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Antibodies found in alpacas 'may prevent Covid-19 infection in humans'

Antibody fragments found in alpacas may help stop coronavirus infecting humans
Nilima Marshall, Press Association

Antibody fragments found in alpacas may help stop coronavirus infecting humans, scientists believe.

Researchers say that the tiny proteins made by the animal's immune system have the ability to block Sars-CoV-2, the virus that causes Covid-19, from entering human cells.

A recent study by the Rosalind Franklin Institute and Oxford University also found that antibodies derived from llamas can combat Covid-19 infection.

READ MORE: Covid-19 patron 'welcome' back at Enniskillen bar once recovered

Camelids such as llamas, camels and alpacas are able to naturally produce small antibodies with a simpler structure, known as nanobodies, that can help fight viral infections.

Researchers at Karolinska Institutet in Sweden say that nanobodies from camelids can be engineered to work in humans.

They believe nanobodies are better than conventional antibodies when it comes to developing coronavirus treatments because they are small, about one-tenth the size of regular antibodies, and are easier to produce cheaply in large quantities.

The team believe their work, published in the journal Nature Communications, could pave the way for developing antiviral treatments against Covid-19.

Study author Gerald McInerney, an associate professor of virology at Karolinska Institutet, said: "We hope our findings can contribute to the amelioration of the Covid-19 pandemic by encouraging further examination of this nanobody as a therapeutic candidate against this viral infection."

Coronavirus particles have a corona (crown) of proteins that resemble spikes, which enable the virus to attach to, and enter, human cells.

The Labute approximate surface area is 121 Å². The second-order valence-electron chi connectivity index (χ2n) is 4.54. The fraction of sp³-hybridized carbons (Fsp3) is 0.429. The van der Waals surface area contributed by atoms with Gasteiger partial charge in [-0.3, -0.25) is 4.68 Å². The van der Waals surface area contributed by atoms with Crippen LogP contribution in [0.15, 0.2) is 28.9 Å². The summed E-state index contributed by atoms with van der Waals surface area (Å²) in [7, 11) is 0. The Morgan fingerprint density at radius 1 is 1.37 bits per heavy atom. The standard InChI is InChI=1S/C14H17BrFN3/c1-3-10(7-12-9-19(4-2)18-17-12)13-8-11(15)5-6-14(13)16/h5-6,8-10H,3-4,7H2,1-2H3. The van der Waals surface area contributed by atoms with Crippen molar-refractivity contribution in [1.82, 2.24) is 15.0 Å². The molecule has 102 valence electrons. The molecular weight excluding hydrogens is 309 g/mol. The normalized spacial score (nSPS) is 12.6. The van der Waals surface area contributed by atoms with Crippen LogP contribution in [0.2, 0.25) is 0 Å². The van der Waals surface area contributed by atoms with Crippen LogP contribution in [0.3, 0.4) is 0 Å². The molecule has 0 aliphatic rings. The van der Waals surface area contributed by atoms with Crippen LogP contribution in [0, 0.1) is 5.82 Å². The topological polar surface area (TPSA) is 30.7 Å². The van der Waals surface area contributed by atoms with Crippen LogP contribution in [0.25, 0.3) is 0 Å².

Prof McInerney and his colleagues injected an alpaca with the Sars-CoV-2 spike protein.

Blood samples collected from the alpaca 60 days later showed a strong immune response against the spike protein.

Researchers at Karolinska Institutet in Sweden say that nanobodies from camelids can be engineered to work in humans

Using a technique known cryo-electron microscopy, the researchers were able to identify a specific nanobody, which they called Ty1, that was able to neutralise the virus.

The researchers found that Ty1 attaches itself to a part of the spike protein that the coronavirus uses to bind a receptor in human cells, known as ACE2.

This blocks the virus from slipping into the cells and prevents infection, the researchers said.

Study author Ben Murrell, also an assistant professor at Karolinska Institutet, said: "Our results show that Ty1 can bind potently to the Sars-CoV-2 spike protein and neutralise the virus, with no detectable off-target activity."

He said the team is now carrying out animal studies to investigate the role of Ty1 in preventing Covid-19 infection and understand more about its therapeutic potential.

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